The Online Genealogist

John Brugliera

Helping to iron out ancestry.com’s rough edges.

ancestry-com

On ancestry.com, what can you do when you find a disparity between what’s on the census page and what’s in their index?  Change it to what it should be.  Yes, ancestry lets you do that!  Of course, they have to approve it, and if so, it will be in addition to the “erroneous” name.

With the Kiltons I’m currently researching, I’ve come across some tricky transcriptions.  Like Kitton!

Ancestry Help 02x

Notice how the assumed crosses for both T’s are floating over the “on”?  How would you really know that it only belongs to one T; not both?  I’ve heard of many a census transcriber jumping out the window after coming across a name like this.  So I’ve heard.

Now I want to change Lovett Kitton to the correct Lovell Kilton (and his family to Kilton as well).  I bring up that bottom Index, hit the name I want to change and add a Reason.  In this case, I enter “I am researching the Kiltons of Grafton; no Kittons in that entire area.”  Or Puppees, for that matter.  …Sorry.

This is what it looks like after I’ve submitted the changes.

Ancestry Help 02a

After ancestry.com approves it, they’ll send me a Thank You email with these three names I submitted.  Why is this a big deal?  Because the next person on ancestry to search for Lovell Kilton in this census will see his name come right up near the top of the results.  Same deal if for some bizarre reason you’re actually looking for the non-existent Lovett Kitton.

Right now, if I do an entire US Federal Census search (1790-1940) for Lovell Kilton, how many correct entries will appear?

1840 Census Kilton

Only ONE!  The 1840 Census.  Now I’ll scroll down below ancestry’s patented yellow “maybe these are a match, but probably not” box…

1830 Census Kilton

There he is in 1830 with a last “L” missing from his first name.  Not too far off.  But that is it for the first page of results.  As Lovell lived to the ripe old age of 92, he should be in SIX MORE available census years!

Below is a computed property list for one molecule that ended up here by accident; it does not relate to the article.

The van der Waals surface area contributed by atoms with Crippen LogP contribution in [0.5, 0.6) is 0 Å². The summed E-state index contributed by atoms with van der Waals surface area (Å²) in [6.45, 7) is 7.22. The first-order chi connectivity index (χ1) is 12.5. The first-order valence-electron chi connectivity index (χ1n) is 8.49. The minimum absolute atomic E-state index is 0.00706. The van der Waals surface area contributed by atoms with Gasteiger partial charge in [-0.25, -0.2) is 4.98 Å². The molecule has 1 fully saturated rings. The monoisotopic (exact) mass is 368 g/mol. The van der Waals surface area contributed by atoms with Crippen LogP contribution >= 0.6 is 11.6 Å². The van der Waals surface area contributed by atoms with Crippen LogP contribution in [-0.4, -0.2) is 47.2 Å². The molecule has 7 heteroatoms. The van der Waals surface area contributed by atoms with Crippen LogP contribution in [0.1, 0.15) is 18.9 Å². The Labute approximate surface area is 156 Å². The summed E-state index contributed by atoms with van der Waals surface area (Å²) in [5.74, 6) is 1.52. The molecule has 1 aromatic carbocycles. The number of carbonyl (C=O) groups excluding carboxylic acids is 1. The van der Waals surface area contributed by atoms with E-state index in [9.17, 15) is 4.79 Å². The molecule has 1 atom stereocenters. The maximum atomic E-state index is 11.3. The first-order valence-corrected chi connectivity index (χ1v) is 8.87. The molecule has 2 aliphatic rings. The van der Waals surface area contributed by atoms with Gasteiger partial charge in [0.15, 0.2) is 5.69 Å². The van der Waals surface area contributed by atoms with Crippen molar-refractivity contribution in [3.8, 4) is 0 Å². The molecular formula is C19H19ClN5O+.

The census I made the correction to back upstream was 1870.  After ancestry gives me the thumbs up, a search for Lovell Kilton in the 1870 census will bring up (all together now)…Lovell Kilton!!

Reason #274 Why You Can Not FULLY Rely On Most Any Online Genealogical Search Function.  The results will only be as good as the index it’s working off of.

When I’m done correcting the remaining years and after ancestry does their thing, anyone will be able to find Lovell Kilton in every census he should be in — 1810-1880.  At the top, ABOVE the ugly yellow box!

Here are a few more census records I came across and added corrections to.

Ancestry Help

Now, this one just plain SUCKS for the transcriber.  Can’t quite tell if that’s an ink blot or a hole in the page.  Either way, the name was in the Index as “-ON”.  Not much help looking for anyone in any index.

Fortunately, I know that Lydia Kilton married Robert Allison in 1846, so I add the correction, again, noting the Reason being a result of researching the Kiltons.  Oh and that’s Lydia’s little sister, Mary, living with them.

Then I come across entries where common sense wasn’t exercised by the transcriber.  Like these two!…

Ancestry Help 03

They had Irving as “Iming” and William as “Willian”.  Now, I’m not researching these folks at all; they just so happened to be on the same page as the Kiltons and I spotted them.

I may have let one slide, but not TWO.  Above, Irving has already been added and I’m ready to modify William.

 

Willian?  Seriously?? 

Now, if he was a Brazilian soccer player

 

Willan

 

And if you’ve had your fill of The World Cup, hire The Online Genealogist!!  (OK, lame segue.)

 

TOG WEB

johnbrugliera@theonlinegenealogist.com

 

 

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2 thoughts on “Helping to iron out ancestry.com’s rough edges.

  1. Toni on said:

    The impossible spellings of a fairly easy name is probably from a transcriber who doesn’t speak English as a first language. I’ve run across enough of them that my forehead has a rhinoceros bump on it. I correct it even if it isn’t my family. When it’s plain as day on the census, there’s no reason not to fix it. The next guy looking will be so happy. My most teeth grating ancestry.com entries are the obituaries who list the funeral home, day of the week, or the name of the newspaper as the person’s name. Just how on earth would you ever find your person indexed like that?

    • Right, there’s no “Why bother?” transcription option.

      Just got word today that ancestry.com approved my “ink blot” correction on Robert & Lydia Allison above. Prior to my add, their last name was “??ON“, which is useless.

      Now, when I search on ancestry for Lydia Allison (wide open; no other parameters), she actually comes up in the top 20 results. Robert appears on the third page (obviously, more with that name), but at least he’s included in the search results!

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